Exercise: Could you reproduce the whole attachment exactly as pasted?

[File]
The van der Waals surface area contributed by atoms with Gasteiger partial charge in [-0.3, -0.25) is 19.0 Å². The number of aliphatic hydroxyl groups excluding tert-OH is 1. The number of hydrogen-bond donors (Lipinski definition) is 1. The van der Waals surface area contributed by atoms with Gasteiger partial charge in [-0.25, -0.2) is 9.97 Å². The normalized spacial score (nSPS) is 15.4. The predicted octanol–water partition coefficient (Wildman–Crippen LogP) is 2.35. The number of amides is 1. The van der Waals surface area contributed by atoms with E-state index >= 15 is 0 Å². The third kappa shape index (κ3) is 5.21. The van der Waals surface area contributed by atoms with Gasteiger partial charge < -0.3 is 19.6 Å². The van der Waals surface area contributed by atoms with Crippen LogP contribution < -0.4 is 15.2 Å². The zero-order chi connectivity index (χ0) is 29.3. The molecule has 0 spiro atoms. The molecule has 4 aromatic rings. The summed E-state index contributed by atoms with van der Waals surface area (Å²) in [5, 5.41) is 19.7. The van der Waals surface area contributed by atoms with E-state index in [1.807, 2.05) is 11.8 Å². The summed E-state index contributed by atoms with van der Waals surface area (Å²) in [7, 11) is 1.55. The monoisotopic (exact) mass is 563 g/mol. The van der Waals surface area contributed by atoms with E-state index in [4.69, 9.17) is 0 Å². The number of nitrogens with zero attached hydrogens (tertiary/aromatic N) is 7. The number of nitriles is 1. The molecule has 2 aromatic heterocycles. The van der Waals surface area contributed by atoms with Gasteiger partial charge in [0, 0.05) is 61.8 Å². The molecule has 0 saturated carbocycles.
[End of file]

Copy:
The van der Waals surface area contributed by atoms with Gasteiger partial charge in [-0.3, -0.25) is 19.0 Å². The number of aliphatic hydroxyl groups excluding tert-OH is 1. The number of hydrogen-bond donors (Lipinski definition) is 1. The van der Waals surface area contributed by atoms with Gasteiger partial charge in [-0.25, -0.2) is 9.97 Å². The normalized spacial score (nSPS) is 15.4. The predicted octanol–water partition coefficient (Wildman–Crippen LogP) is 2.35. The number of amides is 1. The van der Waals surface area contributed by atoms with E-state index >= 15 is 0 Å². The third kappa shape index (κ3) is 5.21. The van der Waals surface area contributed by atoms with Gasteiger partial charge < -0.3 is 19.6 Å². The van der Waals surface area contributed by atoms with Crippen LogP contribution < -0.4 is 15.2 Å². The zero-order chi connectivity index (χ0) is 29.3. The molecule has 0 spiro atoms. The molecule has 4 aromatic rings. The summed E-state index contributed by atoms with van der Waals surface area (Å²) in [5, 5.41) is 19.7. The van der Waals surface area contributed by atoms with E-state index in [1.807, 2.05) is 11.8 Å². The summed E-state index contributed by atoms with van der Waals surface area (Å²) in [7, 11) is 1.55. The monoisotopic (exact) mass is 563 g/mol. The van der Waals surface area contributed by atoms with E-state index in [4.69, 9.17) is 0 Å². The number of nitrogens with zero attached hydrogens (tertiary/aromatic N) is 7. The number of nitriles is 1. The molecule has 2 aromatic heterocycles. The van der Waals surface area contributed by atoms with Gasteiger partial charge in [0, 0.05) is 61.8 Å². The molecule has 0 saturated carbocycles.